Global food insecurity has markedly increased over the last two-years due to conflict, economic and political instability, displacement, environmental degradation and disasters, and major disruptions to global food systems because of the Covid-19 pandemic. In 2021, levels of hunger surpassed all previous records1 with close to 193 million people acutely food insecure and in need of urgent assistance across 53 countries and territories. This represents an increase of nearly 40 million people compared to what was previously considered a record level high in 2020.
Importantly, this increase occurred even prior to the Russian invasion of Ukraine.
Since then, there have been massive disruptions to global food systems and key agricultural inputs.
The conflict in Ukraine is expected to be a major compounding factor pushing vulnerable communities toward famine. As of June 2022, close to 50 million people in countries affected by conflict and displacement are spiralling toward famine.2 The conflict has exposed the significant vulnerability of global food systems to shocks and stresses. The consequences extend beyond states that depend directly on Ukrainian and Russian supply chains and markets for imports and international assistance. Further disruption to global food systems, without an adequate collective international response, will have dire consequences in parts of the world already experiencing conflict, displacement, and rising humanitarian needs.
Communities affected by conflict and displacement will likely face disproportionate risks from the consequences of worsening global food insecurity. These communities already face an array of barriers and limitations to recovery and self-reliance and often remain dependent on assistance to meet basic household needs, including adequate and diverse foods. People affected by displacement are already more likely to be faced with erosion of their support systems and networks while on the move, while also experiencing little or no access to employment and income generation, social protection, or markets.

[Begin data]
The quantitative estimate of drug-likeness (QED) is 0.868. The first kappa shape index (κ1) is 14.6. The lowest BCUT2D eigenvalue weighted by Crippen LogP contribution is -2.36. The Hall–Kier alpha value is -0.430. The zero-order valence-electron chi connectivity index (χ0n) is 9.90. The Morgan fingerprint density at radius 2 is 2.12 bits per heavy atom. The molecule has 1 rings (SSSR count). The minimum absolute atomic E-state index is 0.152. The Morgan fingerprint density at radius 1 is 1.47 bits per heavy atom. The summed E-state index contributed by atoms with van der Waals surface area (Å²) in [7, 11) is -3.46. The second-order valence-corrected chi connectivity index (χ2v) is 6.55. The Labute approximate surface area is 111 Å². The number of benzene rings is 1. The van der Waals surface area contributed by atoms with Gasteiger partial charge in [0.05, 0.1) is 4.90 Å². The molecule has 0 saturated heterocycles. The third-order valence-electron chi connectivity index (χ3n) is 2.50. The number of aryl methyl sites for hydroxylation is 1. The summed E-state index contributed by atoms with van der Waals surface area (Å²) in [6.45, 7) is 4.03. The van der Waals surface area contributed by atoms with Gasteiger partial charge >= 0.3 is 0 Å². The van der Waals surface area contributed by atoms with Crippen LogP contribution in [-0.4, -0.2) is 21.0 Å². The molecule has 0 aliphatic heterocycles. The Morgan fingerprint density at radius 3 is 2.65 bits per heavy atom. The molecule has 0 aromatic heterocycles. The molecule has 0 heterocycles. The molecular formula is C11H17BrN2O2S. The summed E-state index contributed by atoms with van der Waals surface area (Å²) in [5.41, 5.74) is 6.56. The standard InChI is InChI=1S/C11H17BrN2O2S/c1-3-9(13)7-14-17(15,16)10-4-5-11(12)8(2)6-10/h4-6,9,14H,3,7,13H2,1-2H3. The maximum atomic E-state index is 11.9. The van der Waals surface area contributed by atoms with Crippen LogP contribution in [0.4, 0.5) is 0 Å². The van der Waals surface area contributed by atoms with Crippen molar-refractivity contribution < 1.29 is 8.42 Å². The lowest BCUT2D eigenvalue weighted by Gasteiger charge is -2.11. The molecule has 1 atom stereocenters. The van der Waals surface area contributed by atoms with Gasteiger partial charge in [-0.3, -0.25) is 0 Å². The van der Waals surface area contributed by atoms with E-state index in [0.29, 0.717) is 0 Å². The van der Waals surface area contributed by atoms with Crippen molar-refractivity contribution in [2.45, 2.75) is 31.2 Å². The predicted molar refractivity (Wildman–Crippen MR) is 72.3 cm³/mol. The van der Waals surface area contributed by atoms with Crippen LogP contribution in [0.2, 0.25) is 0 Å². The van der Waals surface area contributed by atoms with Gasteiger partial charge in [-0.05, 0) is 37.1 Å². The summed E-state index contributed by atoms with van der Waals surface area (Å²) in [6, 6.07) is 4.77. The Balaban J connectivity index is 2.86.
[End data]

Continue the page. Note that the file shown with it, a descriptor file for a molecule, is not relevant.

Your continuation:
In 2021, more than 88 per cent of all internally displaced persons (IDPs) were in countries or territories experiencing food-crisis. The six countries or territories with the highest numbers of IDPs – Syria, Afghanistan, the Democratic Republic of the Congo, Yemen, Ethiopia and Sudan – were also among the ten largest food crises in 2021 by numbers of people experiencing acute or worse food insecurity.3 Out of around 21 million refugees and four million asylum seekers globally in 2021, over 60 percent were hosted in countries or territories experiencing food-crisis, where a mix of conflict and insecurity, Covid-19, poverty, food insecurity and weather extremes compounded their humanitarian plight.